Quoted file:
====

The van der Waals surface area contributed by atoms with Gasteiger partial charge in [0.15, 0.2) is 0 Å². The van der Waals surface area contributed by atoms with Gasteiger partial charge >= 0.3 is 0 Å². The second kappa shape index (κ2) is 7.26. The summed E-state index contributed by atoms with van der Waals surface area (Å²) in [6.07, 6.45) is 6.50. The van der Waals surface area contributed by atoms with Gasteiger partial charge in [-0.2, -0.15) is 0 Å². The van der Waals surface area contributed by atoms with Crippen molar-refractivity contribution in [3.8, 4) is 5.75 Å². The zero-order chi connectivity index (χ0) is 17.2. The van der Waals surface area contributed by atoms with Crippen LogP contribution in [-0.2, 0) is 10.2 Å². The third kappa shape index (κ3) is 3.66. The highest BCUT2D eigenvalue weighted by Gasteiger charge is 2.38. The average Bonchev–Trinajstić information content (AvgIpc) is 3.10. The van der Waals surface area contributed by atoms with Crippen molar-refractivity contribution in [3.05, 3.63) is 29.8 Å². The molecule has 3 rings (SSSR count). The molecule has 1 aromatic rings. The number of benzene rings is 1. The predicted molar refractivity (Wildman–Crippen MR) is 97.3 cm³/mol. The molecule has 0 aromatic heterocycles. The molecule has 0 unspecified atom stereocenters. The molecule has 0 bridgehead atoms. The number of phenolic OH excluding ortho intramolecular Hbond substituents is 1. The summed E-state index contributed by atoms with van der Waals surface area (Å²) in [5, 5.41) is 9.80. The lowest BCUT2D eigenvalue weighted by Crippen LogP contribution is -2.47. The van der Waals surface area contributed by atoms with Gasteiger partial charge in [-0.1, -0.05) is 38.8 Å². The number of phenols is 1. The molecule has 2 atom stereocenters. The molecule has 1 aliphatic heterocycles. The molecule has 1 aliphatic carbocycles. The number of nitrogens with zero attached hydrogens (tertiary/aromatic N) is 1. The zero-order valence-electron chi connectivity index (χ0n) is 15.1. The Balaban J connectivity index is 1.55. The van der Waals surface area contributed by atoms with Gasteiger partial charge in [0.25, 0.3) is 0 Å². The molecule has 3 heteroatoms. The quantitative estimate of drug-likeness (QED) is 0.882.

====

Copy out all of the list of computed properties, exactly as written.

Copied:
The van der Waals surface area contributed by atoms with Gasteiger partial charge in [0.15, 0.2) is 0 Å². The van der Waals surface area contributed by atoms with Gasteiger partial charge >= 0.3 is 0 Å². The second kappa shape index (κ2) is 7.26. The summed E-state index contributed by atoms with van der Waals surface area (Å²) in [6.07, 6.45) is 6.50. The van der Waals surface area contributed by atoms with Gasteiger partial charge in [-0.2, -0.15) is 0 Å². The van der Waals surface area contributed by atoms with Crippen molar-refractivity contribution in [3.8, 4) is 5.75 Å². The zero-order chi connectivity index (χ0) is 17.2. The van der Waals surface area contributed by atoms with Crippen LogP contribution in [-0.2, 0) is 10.2 Å². The third kappa shape index (κ3) is 3.66. The highest BCUT2D eigenvalue weighted by Gasteiger charge is 2.38. The average Bonchev–Trinajstić information content (AvgIpc) is 3.10. The van der Waals surface area contributed by atoms with Crippen molar-refractivity contribution in [3.05, 3.63) is 29.8 Å². The molecule has 3 rings (SSSR count). The molecule has 1 aromatic rings. The number of benzene rings is 1. The predicted molar refractivity (Wildman–Crippen MR) is 97.3 cm³/mol. The molecule has 0 aromatic heterocycles. The molecule has 0 unspecified atom stereocenters. The molecule has 0 bridgehead atoms. The number of phenolic OH excluding ortho intramolecular Hbond substituents is 1. The summed E-state index contributed by atoms with van der Waals surface area (Å²) in [5, 5.41) is 9.80. The lowest BCUT2D eigenvalue weighted by Crippen LogP contribution is -2.47. The van der Waals surface area contributed by atoms with Gasteiger partial charge in [-0.1, -0.05) is 38.8 Å². The number of phenols is 1. The molecule has 2 atom stereocenters. The molecule has 1 aliphatic heterocycles. The molecule has 1 aliphatic carbocycles. The number of nitrogens with zero attached hydrogens (tertiary/aromatic N) is 1. The zero-order valence-electron chi connectivity index (χ0n) is 15.1. The Balaban J connectivity index is 1.55. The van der Waals surface area contributed by atoms with Gasteiger partial charge in [0.25, 0.3) is 0 Å². The molecule has 3 heteroatoms. The quantitative estimate of drug-likeness (QED) is 0.882.